During an appearance on NBC’s Meet the Press over the weekend, Sen. Sheldon Whitehouse (D-R.I.), who is a member of the Senate Judiciary Committee, suggested new criminal investigative efforts, apparently at the federal level, to examine attempts by former President Trump and others to meddle with the presidential election in Georgia. At present, Atlanta-area District Attorney Fani Willis is conducting a criminal investigation of matters related to that issue, and she has recently been reported to have moved the investigation forward through means like interviews with key individuals.
On more of a meta level, the Senate Judiciary Committee recently released an interim report from its ongoing investigation into attempts to use the Justice Department to affect the election outcome, and Whitehouse characterized the committee as possessing a “very complete picture” of Trump’s role in the corruption. As the Senator put it on NBC:
‘We have a very complete picture of the extent to which Trump was personally involved in this. This is a question in which you can actually connect the president of the United States to the scheme.’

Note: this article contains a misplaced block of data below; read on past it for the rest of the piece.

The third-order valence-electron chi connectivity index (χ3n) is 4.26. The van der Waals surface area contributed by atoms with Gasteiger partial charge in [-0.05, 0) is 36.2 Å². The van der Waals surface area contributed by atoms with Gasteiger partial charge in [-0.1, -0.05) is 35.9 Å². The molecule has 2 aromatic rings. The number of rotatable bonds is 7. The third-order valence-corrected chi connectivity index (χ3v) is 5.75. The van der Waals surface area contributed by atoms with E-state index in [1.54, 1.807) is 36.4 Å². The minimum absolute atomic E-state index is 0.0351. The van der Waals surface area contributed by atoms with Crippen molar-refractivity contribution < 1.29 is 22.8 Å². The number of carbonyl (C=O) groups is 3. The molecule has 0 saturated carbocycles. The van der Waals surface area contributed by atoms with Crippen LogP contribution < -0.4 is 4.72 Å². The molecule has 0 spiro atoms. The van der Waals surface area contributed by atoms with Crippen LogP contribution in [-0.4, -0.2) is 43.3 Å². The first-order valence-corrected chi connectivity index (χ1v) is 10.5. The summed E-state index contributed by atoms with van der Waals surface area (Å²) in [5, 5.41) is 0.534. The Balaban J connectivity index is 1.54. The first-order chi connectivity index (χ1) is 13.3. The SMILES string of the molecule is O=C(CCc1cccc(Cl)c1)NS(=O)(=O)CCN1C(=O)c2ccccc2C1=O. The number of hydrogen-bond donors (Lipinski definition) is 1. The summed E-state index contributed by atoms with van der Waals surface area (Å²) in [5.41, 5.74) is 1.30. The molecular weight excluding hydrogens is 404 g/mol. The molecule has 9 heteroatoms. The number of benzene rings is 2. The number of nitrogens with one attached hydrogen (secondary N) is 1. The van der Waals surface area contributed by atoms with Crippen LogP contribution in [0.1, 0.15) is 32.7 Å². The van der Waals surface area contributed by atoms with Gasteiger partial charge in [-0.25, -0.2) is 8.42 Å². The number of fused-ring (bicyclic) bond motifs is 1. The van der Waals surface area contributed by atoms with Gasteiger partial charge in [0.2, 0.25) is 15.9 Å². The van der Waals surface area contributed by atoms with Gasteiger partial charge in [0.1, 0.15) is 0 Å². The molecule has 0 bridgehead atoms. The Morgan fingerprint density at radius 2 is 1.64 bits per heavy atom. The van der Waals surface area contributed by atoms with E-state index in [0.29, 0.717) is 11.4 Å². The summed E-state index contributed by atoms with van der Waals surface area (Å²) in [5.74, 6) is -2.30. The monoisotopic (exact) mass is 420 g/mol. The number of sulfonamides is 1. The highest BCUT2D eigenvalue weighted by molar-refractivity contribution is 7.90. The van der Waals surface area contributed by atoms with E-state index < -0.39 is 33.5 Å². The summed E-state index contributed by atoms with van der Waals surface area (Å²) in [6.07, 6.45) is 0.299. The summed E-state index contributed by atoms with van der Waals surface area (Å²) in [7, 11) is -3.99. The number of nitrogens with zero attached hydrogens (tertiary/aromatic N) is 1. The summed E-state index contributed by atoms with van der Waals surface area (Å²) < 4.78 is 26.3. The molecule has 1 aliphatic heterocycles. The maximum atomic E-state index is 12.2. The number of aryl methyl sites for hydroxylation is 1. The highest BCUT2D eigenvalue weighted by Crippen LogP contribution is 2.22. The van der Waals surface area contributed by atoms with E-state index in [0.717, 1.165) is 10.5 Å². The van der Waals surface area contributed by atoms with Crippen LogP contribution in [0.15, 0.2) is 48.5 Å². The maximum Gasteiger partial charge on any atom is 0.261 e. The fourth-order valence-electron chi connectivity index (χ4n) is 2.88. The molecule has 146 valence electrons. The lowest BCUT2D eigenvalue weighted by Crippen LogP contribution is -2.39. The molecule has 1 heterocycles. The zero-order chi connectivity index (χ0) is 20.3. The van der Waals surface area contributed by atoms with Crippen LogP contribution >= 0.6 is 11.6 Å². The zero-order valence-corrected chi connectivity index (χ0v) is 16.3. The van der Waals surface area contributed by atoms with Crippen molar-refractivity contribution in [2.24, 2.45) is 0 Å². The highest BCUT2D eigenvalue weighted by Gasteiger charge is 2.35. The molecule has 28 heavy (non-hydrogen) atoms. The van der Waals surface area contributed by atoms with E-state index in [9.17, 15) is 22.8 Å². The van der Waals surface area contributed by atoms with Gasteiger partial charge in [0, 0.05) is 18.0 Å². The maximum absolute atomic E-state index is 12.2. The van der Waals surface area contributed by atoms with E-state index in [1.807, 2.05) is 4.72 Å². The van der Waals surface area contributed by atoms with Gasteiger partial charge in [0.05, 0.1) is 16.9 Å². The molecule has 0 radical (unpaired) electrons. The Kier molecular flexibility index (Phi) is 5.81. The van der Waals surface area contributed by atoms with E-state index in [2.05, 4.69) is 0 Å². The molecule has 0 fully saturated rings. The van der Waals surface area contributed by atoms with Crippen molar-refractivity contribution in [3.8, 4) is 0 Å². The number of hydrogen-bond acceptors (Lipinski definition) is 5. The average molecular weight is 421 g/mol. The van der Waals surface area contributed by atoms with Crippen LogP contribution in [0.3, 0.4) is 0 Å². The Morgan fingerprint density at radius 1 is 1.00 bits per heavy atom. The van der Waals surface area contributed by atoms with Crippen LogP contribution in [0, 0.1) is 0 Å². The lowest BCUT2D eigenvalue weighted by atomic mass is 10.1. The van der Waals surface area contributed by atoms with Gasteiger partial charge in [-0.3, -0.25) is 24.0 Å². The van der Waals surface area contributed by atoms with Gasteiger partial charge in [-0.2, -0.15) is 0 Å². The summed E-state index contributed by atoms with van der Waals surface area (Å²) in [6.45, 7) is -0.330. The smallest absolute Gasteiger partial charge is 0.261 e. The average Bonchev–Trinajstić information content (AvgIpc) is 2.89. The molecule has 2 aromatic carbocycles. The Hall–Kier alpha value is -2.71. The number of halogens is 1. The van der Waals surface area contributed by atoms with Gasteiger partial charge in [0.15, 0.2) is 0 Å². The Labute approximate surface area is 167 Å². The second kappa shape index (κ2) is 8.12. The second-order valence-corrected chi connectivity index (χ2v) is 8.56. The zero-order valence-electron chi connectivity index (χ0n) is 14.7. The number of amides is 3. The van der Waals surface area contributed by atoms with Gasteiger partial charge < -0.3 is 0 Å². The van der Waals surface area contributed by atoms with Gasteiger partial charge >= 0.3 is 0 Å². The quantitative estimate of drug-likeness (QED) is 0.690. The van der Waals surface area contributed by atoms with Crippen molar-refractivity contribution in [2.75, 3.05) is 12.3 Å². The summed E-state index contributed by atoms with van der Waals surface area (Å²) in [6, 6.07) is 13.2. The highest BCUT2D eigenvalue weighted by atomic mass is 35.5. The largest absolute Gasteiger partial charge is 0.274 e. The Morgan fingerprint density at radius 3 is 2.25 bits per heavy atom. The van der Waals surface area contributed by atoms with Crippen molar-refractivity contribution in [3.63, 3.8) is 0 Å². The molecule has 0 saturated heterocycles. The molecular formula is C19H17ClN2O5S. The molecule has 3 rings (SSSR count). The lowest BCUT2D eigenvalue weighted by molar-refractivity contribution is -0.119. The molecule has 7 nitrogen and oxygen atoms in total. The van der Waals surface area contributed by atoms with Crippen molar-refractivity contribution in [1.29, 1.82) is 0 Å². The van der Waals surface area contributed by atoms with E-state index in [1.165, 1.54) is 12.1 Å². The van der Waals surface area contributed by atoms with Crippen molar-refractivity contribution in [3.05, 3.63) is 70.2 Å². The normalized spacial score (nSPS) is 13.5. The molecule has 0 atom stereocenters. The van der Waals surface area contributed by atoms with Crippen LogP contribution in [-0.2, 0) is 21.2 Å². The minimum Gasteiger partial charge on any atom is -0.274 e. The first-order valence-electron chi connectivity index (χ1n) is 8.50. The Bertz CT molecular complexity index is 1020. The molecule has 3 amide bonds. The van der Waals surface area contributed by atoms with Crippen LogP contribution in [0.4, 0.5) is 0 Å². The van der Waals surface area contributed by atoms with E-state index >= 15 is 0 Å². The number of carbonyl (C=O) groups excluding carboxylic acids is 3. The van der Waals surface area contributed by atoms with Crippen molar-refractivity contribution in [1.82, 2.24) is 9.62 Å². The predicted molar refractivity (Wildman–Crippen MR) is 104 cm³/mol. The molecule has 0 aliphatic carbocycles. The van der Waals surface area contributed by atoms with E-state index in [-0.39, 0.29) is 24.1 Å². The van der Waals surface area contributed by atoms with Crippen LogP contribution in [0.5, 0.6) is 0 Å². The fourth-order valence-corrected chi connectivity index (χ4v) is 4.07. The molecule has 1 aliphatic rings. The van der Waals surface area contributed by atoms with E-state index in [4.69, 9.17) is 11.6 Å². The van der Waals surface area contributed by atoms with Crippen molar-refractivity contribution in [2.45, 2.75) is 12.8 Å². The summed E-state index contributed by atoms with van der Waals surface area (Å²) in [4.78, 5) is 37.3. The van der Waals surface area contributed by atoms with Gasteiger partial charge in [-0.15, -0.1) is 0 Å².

Trump’s focus on Georgia included personal contacts with top officials there. Infamously, the then-president at one point implored Georgia Secretary of State Brad Raffensperger to “find” enough votes to swing the election from Biden, who’d won in Georgia. Raffensperger refused, but other lines of pressure were present, from longtime Trump ally Rudy Giuliani’s promotion of false claims about the integrity of the election at Georgia legislative hearings to a visit by then-White House chief of staff Mark Meadows to the site of an audit of signatures submitted with mail-in ballots in Cobb County. Considering his then-role as a federal official, there was an obvious undercurrent of pressure to Meadows’s Georgia stop.
On NBC, host Chuck Todd posed the following question to Whitehouse, discussing the Judiciary Committee’s report:
‘At the end of the report, there’s some talk of criminal referrals. What would be criminal in this case?’
The Senator replied as follows:
‘I don’t want to get into criminal referrals; we’re still at the interim level. But I would point to just the geographic fact of so much of what took place at the Department of Justice being focused on Georgia. Being focused on sending letters to the Georgia legislature saying that they could open up in special session and redo the election and send a separate slate [of electors], and the extent to which that interconnects with the DA’s investigation into Trump’s personal efforts to threaten officials in Georgia on the same question, I think, is a very ripe area for at least Georgia’s further investigation, and we’ll see what the Department of Justice wants to do with it.’